See the total interest that you will pay If you just pay the minimum of 1K to mortgage and let the loan run 30 years Vs pay a bit more every month(whatever that amount is) . Then make your decision accordingly.

Your first kid goes to school in 5 years. Maybe pay more those first 5 years and then you cash flow their college and then you will have the next kid in line for another 4 years.

petulant
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Re: I agree that Investing is better than paying off mortage but.....

Post by petulant » Wed Jul 29, 2020 8:18 am

Will you also collect social security, or are you exempt from social security? In some states teachers are exempt, and in some states they participate. Your answer is material.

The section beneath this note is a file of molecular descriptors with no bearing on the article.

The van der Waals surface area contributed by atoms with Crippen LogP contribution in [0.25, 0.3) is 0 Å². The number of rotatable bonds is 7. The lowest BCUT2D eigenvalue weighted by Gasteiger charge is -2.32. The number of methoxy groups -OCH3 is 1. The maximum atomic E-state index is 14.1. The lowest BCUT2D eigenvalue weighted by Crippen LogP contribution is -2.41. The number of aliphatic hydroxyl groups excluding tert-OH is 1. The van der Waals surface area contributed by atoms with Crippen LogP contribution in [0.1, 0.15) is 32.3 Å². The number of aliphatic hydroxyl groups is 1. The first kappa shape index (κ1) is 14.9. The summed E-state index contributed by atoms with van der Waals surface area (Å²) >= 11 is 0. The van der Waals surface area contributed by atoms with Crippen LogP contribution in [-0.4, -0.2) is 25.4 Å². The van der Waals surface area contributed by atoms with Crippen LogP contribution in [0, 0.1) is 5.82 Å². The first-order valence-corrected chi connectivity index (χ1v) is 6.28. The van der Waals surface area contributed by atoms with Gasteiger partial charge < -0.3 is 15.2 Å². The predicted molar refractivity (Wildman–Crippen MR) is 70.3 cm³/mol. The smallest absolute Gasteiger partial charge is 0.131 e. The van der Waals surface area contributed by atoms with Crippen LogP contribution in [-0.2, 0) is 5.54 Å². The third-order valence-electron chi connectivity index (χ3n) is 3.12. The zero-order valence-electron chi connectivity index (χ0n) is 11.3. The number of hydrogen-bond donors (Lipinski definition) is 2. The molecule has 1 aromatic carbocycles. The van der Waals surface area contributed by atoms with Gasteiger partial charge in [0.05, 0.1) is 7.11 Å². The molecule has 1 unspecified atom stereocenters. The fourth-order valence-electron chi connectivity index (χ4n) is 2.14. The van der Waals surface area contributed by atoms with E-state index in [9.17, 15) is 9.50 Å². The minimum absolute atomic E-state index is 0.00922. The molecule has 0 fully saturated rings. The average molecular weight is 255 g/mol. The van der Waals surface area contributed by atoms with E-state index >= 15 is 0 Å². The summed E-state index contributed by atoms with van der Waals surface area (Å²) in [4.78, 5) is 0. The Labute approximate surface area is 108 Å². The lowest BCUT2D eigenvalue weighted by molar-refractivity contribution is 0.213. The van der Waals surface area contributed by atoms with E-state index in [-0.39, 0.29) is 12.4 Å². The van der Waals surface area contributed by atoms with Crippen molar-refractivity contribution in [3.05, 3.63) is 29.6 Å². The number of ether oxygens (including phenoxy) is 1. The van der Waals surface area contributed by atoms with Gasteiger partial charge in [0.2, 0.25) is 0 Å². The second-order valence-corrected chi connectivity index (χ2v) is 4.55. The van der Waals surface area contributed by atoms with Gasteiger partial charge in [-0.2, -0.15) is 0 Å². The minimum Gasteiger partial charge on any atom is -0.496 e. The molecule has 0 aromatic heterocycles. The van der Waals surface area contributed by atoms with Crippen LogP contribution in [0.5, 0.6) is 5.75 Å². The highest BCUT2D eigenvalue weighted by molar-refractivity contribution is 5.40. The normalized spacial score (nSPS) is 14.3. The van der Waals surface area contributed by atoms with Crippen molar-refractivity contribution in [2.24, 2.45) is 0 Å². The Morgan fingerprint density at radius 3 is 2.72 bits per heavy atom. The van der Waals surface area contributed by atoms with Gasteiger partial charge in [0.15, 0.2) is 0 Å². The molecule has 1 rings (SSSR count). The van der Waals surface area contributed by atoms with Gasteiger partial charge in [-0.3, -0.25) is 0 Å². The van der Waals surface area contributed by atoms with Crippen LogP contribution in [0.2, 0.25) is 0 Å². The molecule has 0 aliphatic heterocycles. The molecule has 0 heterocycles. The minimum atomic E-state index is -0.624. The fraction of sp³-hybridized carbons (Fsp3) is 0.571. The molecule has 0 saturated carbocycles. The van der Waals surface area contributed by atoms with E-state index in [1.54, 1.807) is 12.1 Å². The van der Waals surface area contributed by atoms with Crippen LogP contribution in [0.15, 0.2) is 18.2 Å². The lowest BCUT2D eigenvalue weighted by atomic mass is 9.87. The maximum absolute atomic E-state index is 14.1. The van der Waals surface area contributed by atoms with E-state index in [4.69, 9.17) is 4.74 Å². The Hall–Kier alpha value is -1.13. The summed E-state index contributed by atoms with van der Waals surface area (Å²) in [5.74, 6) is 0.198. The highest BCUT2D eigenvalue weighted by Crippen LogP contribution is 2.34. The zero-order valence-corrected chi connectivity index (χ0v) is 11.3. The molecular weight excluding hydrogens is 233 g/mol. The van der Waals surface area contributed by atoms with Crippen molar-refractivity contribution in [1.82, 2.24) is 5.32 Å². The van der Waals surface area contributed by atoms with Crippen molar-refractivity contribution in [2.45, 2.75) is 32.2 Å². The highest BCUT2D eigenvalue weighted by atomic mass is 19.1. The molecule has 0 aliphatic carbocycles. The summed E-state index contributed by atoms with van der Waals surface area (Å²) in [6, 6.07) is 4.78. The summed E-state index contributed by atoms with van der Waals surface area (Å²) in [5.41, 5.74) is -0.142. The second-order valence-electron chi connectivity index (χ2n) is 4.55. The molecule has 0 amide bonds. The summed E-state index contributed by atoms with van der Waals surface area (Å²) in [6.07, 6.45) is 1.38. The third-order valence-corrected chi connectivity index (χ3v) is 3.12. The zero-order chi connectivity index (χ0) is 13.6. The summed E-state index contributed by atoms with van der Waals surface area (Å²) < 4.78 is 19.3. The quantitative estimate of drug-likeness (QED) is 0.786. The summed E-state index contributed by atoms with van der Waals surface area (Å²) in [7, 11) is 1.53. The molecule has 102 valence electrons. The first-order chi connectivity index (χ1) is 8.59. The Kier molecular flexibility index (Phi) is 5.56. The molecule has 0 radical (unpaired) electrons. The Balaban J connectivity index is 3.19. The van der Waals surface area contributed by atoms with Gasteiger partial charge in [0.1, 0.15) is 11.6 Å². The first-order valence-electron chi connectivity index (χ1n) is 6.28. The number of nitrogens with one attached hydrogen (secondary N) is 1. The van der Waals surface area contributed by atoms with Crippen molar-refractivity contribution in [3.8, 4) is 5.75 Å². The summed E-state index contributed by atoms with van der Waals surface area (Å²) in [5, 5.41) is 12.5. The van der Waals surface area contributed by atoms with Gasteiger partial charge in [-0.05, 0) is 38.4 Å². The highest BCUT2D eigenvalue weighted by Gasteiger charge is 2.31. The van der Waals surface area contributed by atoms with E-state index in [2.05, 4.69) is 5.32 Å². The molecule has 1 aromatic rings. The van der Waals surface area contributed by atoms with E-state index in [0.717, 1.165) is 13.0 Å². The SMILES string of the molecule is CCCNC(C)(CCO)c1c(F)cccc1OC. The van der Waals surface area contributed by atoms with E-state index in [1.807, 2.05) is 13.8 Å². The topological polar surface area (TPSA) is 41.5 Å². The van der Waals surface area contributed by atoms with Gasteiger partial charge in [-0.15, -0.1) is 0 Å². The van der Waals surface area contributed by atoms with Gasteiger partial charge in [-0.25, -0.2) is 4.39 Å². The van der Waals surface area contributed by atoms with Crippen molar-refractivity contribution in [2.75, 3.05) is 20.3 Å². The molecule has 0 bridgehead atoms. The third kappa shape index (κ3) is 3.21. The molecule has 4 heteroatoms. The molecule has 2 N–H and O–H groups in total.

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bg5
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Re: I agree that Investing is better than paying off mortage but.....

Post by bg5 » Wed Jul 29, 2020 8:24 am

I am allowed to collect both a pension and SS as I teach in MIchigan

zie
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Re: I agree that Investing is better than paying off mortage but.....

Post by zie » Wed Jul 29, 2020 8:27 am

Are you paying PMI? If so, I'd definitely pay off enough at the minimum to get rid of PMI. I'm guessing you are not, based on LTV, but it never hurts to double check.

If your investments make more than your interest, there is no hurry to pay it off. If/when that stops being true, then taking that guaranteed 3% earnings by paying off the mortgage is a no brainer.